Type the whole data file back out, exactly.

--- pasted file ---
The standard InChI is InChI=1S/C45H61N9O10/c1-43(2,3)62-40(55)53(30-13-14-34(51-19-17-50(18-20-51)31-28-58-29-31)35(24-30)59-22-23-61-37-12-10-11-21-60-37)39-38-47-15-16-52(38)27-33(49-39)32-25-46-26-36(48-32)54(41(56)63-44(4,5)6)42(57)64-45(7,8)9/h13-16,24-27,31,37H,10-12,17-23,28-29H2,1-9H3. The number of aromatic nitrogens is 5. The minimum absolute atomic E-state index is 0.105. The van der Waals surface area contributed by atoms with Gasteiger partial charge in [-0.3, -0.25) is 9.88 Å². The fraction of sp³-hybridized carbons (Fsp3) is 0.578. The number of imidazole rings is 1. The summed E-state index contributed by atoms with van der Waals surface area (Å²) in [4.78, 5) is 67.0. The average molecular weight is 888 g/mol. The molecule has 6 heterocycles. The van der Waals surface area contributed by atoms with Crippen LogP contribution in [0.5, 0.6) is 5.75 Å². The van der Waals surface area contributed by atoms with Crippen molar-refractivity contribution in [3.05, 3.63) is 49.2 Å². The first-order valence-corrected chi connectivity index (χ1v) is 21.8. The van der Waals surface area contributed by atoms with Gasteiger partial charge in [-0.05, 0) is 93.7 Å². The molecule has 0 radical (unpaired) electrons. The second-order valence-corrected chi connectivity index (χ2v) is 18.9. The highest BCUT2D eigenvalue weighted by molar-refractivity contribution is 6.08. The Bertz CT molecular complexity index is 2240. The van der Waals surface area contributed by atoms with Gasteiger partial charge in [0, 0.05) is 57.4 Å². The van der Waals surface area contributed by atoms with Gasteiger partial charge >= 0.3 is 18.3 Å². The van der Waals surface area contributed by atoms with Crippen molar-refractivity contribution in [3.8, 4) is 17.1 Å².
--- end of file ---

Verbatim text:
The standard InChI is InChI=1S/C45H61N9O10/c1-43(2,3)62-40(55)53(30-13-14-34(51-19-17-50(18-20-51)31-28-58-29-31)35(24-30)59-22-23-61-37-12-10-11-21-60-37)39-38-47-15-16-52(38)27-33(49-39)32-25-46-26-36(48-32)54(41(56)63-44(4,5)6)42(57)64-45(7,8)9/h13-16,24-27,31,37H,10-12,17-23,28-29H2,1-9H3. The number of aromatic nitrogens is 5. The minimum absolute atomic E-state index is 0.105. The van der Waals surface area contributed by atoms with Gasteiger partial charge in [-0.3, -0.25) is 9.88 Å². The fraction of sp³-hybridized carbons (Fsp3) is 0.578. The number of imidazole rings is 1. The summed E-state index contributed by atoms with van der Waals surface area (Å²) in [4.78, 5) is 67.0. The average molecular weight is 888 g/mol. The molecule has 6 heterocycles. The van der Waals surface area contributed by atoms with Crippen LogP contribution in [0.5, 0.6) is 5.75 Å². The van der Waals surface area contributed by atoms with Crippen molar-refractivity contribution in [3.05, 3.63) is 49.2 Å². The first-order valence-corrected chi connectivity index (χ1v) is 21.8. The van der Waals surface area contributed by atoms with Gasteiger partial charge in [-0.05, 0) is 93.7 Å². The molecule has 0 radical (unpaired) electrons. The second-order valence-corrected chi connectivity index (χ2v) is 18.9. The highest BCUT2D eigenvalue weighted by molar-refractivity contribution is 6.08. The Bertz CT molecular complexity index is 2240. The van der Waals surface area contributed by atoms with Gasteiger partial charge in [0, 0.05) is 57.4 Å². The van der Waals surface area contributed by atoms with Gasteiger partial charge >= 0.3 is 18.3 Å². The van der Waals surface area contributed by atoms with Crippen molar-refractivity contribution in [3.8, 4) is 17.1 Å².